Archive for February, 2009

Att. Bloggers n Photographers: Pixie Party at St Patrick’s Festival

stpatfestJust got info from Pixie, about their upcoming competition and their project to document this year’s St. Patrick’s Festival photos, from all users attending this year’s festival. They have created a group for the festival, here, so don’t forget to bring along your DLSR’s, compact cameras or mobile cameras and share the festival spirit with the world. They are also running a competition for finding THE moment for this year festival, more info here, and some exciting prizes are waiting to be won.

There is also some very exciting news for bloggers & photobloggers & pixie users, selected few would be invited and giving access to watch from VIP area or Festival grandstand, golden passes and more. Read more info about “how you can help?” on their blog.

For more up-to-date information, go to their blog, or follow @pixie / @stpatricksfest on twitter.

Sounds very interesting and am going to get my camera ready for it / are you?, good work @pixie and organizers of St. Patrick’s festival.

More Ryanair "fun"

Ryanair is clearly desperate to stay in public eyes and certainly believes in the mantra “no publicity is bad publicity”!

Last week, it was all about abolishing desk check-in service. Earlier this week, they went on blogger bash fest. And today, what that comes in as “breaking news” on Irish Times and BBC is the plan to introduce charges to use toilets on board! Whoa! What’s next? Charging a pregnant woman because she’s clearly carrying “extra passenger” with her?

You know, I’ve always defended Ryanair’s to my friends with “have no expectation and you won’t be disappointed” and “what you see on the tin is what you get” but it’s getting harder and harder to side with them. I’ve fly often with them and so far, so good. (Touch wood!) But sometimes, extreme measures like this really made me go, blah…

If I can afford it, I would choose to fly with different flight operators but until then, I’d just chalk this to another of their madness that I’m going to shrug off. Not that I’ve ever use their toilets on board come to think of it. Afterall, I only fly with them for short-haul (2 hours max) flights and I never really like the sorry excuse of a small, usually disgusting, cabin that’s being passed off as lavatory. That also explains why I could never understand why anyone sane would go for a tryst or attempt to join the so-called mile high club in one. Seriously unclassy.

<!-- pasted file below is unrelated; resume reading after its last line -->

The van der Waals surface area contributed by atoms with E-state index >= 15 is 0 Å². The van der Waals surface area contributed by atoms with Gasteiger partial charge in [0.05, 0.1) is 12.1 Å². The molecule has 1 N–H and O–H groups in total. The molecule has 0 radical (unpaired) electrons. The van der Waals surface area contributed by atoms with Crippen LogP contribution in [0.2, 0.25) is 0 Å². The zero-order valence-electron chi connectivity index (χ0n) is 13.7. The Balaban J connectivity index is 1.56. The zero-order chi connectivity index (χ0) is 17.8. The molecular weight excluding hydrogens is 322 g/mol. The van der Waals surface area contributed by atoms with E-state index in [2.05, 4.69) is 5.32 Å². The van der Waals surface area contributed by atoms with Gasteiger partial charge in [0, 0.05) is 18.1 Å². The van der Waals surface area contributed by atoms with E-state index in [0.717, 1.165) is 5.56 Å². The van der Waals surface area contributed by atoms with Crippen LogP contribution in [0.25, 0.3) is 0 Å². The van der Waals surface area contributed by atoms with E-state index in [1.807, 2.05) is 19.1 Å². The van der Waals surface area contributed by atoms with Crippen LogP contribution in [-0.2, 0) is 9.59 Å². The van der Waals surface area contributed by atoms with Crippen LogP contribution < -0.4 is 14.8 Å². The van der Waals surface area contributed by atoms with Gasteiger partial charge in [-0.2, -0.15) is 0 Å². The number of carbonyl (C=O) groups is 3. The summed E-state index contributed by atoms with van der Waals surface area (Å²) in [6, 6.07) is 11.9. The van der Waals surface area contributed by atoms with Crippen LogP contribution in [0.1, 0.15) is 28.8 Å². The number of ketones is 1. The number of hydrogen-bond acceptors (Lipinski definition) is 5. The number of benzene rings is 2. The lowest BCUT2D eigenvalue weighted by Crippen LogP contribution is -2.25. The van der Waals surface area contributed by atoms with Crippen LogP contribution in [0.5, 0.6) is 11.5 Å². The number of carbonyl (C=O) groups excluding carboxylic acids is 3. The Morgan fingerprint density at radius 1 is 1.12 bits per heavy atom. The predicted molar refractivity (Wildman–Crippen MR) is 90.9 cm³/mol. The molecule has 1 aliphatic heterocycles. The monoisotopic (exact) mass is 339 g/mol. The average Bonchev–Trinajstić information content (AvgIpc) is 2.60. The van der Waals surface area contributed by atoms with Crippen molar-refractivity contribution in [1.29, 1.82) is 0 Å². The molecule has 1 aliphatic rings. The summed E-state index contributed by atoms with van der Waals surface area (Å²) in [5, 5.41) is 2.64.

Tiger, tiger...

Tiger, tiger...

The Big Switch!

The Big Switch

This should really have been blogged last week but while it was on my radar, I’ve been up to my eyes with a gazillion and one tasks to complete. (In fact, this switch is also on my to-do list.)



An electricity service provider that promises substantial saving on the crazy utility prices, no thanks to the years of monopoly that ESB had.

To be honest, I am a bit annoyed with ESB at the moment, as I’ve just received our latest household bill. They had just up the rate of electricity unit (with effect from January 2009) from €0.1597 to €0.1640! At time of recession and economic downturn, and where the price of oil worldwide had came down (they previously sought for the green light for an increase on the premise that oil price was too high), this is really quite unacceptable.

At the heel of the receipt of this bill, it reminded me of the Bord Gáis’ The Big Switch that I saw through an announcement on their website. I’d wager you have heard all about it too, even if you’re not already a current customer of Bord Gáis, given it was written up well on the Irish Times’ PriceWatch, they’re advertising it everywhere (including Facebook!) and everyone is talking about it. The changeover is really quite simple – just sign up for the switch and Bord Gáis will take care of everything else.

As pointed out by the Irish Times, consumers who change over their provider from ESB to Bord Gáis stand to enjoy a saving of up to nearly 24% – that’s a lot of money that you and I can do with in our own pockets right now. I’m switching mine with immediate effect, well, after reading and understanding the terms and conditions involved of course.

Where was Matt dancing?

OK, something a little light-hearted for a change. This video has been making its mark on the cyberspace for a while now, and it doesn’t seem to be stopping anytime soon. Since it features Dublin in the course of this video, why not share it here?


Out of curiosity, I did a count and there were 68 cities visited throughout the course of the video, from 42 countries. To travel all these places within 14 months is very impressive. Of course it helps to have a sponsor that pays for the travel.

Considering my travels are all self-funded, I’m proud to say I’ve been to 13 of the 68 cities featured in this clip. Yay! Of course there are places that I’ve been which Matt hasn’t, and vice versa. I’m hoping to be able to hit the road in reasonably near future and who knows where my next travel adventure will bring me to… ;-)

Ryanair and no desk check-in?

Ryanair has been in the news a good bit again this week, and for a change it’s not about yet another attempt on hostile takeover of Aer Lingus or advertisement infringement etc.